Sports Nutrition is a real thing and is a competitive edge difference-maker for many athletes.
Have you ever heard someone say: “Back when I played sports, I ate whatever I wanted, never gained weight and had the best-looking body I’ve ever had.” Maybe you are that adult who recalls a time when you were so physically active that what you ate didn’t seem to matter. Well, times are a-changing. Now more than ever before, sports medicine research is pointing to what an athlete eats as an integral part of their training regimen. Yes, you read that right. Science is revealing that nutrition is just as critical to an athlete’s performance as how well they train for their sport. So, whether or not you play a competitive sport, there is a message here for everyone.
The premise of something called Sports Nutrition is straightforward. An athlete must give his or her body enough hydration and the right food “fuel” to reap the most significant athletic rewards. What’s more, proper nutrition can also help athletes get stronger, more powerful and increase their endurance when they train. Most published sports nutrition guidelines are general. You should consult your doctor for a more tailored approach that considers factors like your age, weight, physical condition, and the type of sport you are involved in or exercise you are performing.
Though most people think of “nutrition” as what they eat, what you drink is crucial, and proper nutrition for anyone includes a focus on adequate hydration. For athletes and everyone else on planet Earth – water is the most critical nutrient you will ever consume. More than half of your body weight is water, and you can’t make it or store it because it is lost through urine and sweat. Thus, your body’s water stores must be replenished constantly so that almost every function in your body stays in proper working order. As a general rule, aim for 64 oz. of water every day – even more on days when you’re training or playing a sport.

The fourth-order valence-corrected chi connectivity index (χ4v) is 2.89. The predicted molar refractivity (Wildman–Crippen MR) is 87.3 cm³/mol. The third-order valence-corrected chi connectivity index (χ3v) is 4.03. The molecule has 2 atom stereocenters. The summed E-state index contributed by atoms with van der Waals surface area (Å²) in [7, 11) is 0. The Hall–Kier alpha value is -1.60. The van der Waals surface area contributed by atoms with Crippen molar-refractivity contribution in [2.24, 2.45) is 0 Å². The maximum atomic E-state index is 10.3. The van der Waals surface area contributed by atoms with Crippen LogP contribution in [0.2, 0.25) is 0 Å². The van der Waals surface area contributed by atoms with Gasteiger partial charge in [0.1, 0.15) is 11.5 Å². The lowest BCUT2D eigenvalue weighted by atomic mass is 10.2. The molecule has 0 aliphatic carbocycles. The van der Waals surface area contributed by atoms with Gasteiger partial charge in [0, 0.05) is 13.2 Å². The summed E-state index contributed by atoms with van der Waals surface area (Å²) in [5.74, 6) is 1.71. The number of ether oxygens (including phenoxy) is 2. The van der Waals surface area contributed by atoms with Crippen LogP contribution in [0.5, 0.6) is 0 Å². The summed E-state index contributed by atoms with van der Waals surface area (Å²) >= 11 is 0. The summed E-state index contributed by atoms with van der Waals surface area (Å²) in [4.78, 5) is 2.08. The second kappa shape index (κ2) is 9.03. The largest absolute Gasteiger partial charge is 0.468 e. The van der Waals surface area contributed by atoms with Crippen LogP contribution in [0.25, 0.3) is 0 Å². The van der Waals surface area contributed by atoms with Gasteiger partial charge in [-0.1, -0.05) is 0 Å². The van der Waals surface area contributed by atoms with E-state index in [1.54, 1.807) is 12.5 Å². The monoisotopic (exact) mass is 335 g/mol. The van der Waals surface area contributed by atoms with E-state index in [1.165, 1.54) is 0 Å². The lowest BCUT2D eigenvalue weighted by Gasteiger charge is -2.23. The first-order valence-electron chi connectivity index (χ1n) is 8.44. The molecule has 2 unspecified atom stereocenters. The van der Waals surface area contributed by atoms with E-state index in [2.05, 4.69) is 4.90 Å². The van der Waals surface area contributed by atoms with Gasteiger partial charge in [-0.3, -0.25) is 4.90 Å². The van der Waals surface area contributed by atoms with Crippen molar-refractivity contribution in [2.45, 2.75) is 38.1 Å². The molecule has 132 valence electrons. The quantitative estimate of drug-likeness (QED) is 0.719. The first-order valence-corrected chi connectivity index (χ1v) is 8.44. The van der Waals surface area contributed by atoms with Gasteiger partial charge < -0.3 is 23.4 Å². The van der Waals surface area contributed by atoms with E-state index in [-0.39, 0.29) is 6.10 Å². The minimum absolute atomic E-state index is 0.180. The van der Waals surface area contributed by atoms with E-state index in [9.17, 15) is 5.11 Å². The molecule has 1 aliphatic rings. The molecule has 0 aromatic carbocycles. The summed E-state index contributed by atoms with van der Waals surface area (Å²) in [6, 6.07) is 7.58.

Beyond water as the essential nutrient for athletes (and everyone else), what you consume and in what amounts is also crucial. Carbohydrates, carbs for short, are the most critical fuel source for athletes and active people. You can view carbs as your body’s “battery life.” When the body uses up carbohydrate stores during exercise, it begins to burn protein and fat instead, which can cause a drop in performance levels. To prevent a drop in performance, carbohydrates should make up 60-70% of the calories that active athletes consume each day.
Protein is the “regenerator” in the sports nutrition equation, giving your body the ability to repair and build muscle and to generate new tissues. The amount of protein an athlete needs depends on a variety of factors, including the total daily calories consumed, the level of athletic fitness, the exercise type, intensity and duration, and more. But generally speaking, proteins should make up about 12-15% of your daily calorie intake.
The way an athlete’s body uses fat, the final component in the sports nutrition mix, depends on what exercise is being performed and its duration. When at rest, fat is your primary fuel source. But as the intensity level of exercise increases, fat becomes a primary fuel source. Once you get into the intense exercise zone and your body has used up its carbohydrate supply, it will burn fat to give you energy. This usually decreases the intensity of the exercise. Fats should comprise no more than 20-30% of your daily calorie intake.
A complete and adaptable nutrition and hydration program is essential for everyone. Being intentional about what you are putting into your body doesn’t only help optimize your physical and mental performance. It can also help reduce disease risk and sets you up for better self-care when you are sick or injured. Athlete or not, you must adapt your dietary program to your lifestyle, taking into account the types of exercise you do and the environment you do it in. Making the best food choices provides us with sustenance to become successful in whatever we are pursuing.